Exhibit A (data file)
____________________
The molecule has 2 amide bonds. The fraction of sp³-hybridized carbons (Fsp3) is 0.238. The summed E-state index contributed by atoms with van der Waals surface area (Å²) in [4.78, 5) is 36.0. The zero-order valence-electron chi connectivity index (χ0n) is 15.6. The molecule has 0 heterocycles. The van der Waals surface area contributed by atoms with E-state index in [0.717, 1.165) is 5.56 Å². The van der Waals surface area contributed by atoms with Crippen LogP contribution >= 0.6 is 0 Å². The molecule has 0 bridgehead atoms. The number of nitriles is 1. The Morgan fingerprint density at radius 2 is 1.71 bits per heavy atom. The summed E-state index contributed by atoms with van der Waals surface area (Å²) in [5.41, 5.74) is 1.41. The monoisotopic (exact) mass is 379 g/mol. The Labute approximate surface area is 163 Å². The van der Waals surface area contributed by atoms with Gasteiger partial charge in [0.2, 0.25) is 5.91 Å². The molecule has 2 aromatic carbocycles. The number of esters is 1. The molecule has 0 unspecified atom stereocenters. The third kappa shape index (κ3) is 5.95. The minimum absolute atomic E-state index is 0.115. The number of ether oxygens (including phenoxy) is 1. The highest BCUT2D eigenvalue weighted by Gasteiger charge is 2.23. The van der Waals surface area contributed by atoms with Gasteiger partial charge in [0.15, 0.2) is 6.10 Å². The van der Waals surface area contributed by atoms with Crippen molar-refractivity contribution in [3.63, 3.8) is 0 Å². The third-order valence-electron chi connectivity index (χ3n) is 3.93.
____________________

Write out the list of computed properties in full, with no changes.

The molecule has 2 amide bonds. The fraction of sp³-hybridized carbons (Fsp3) is 0.238. The summed E-state index contributed by atoms with van der Waals surface area (Å²) in [4.78, 5) is 36.0. The zero-order valence-electron chi connectivity index (χ0n) is 15.6. The molecule has 0 heterocycles. The van der Waals surface area contributed by atoms with E-state index in [0.717, 1.165) is 5.56 Å². The van der Waals surface area contributed by atoms with Crippen LogP contribution >= 0.6 is 0 Å². The molecule has 0 bridgehead atoms. The number of nitriles is 1. The Morgan fingerprint density at radius 2 is 1.71 bits per heavy atom. The summed E-state index contributed by atoms with van der Waals surface area (Å²) in [5.41, 5.74) is 1.41. The monoisotopic (exact) mass is 379 g/mol. The Labute approximate surface area is 163 Å². The van der Waals surface area contributed by atoms with Gasteiger partial charge in [0.2, 0.25) is 5.91 Å². The molecule has 2 aromatic carbocycles. The number of esters is 1. The molecule has 0 unspecified atom stereocenters. The third kappa shape index (κ3) is 5.95. The minimum absolute atomic E-state index is 0.115. The number of ether oxygens (including phenoxy) is 1. The highest BCUT2D eigenvalue weighted by Gasteiger charge is 2.23. The van der Waals surface area contributed by atoms with Gasteiger partial charge in [0.15, 0.2) is 6.10 Å². The van der Waals surface area contributed by atoms with Crippen molar-refractivity contribution in [3.63, 3.8) is 0 Å². The third-order valence-electron chi connectivity index (χ3n) is 3.93.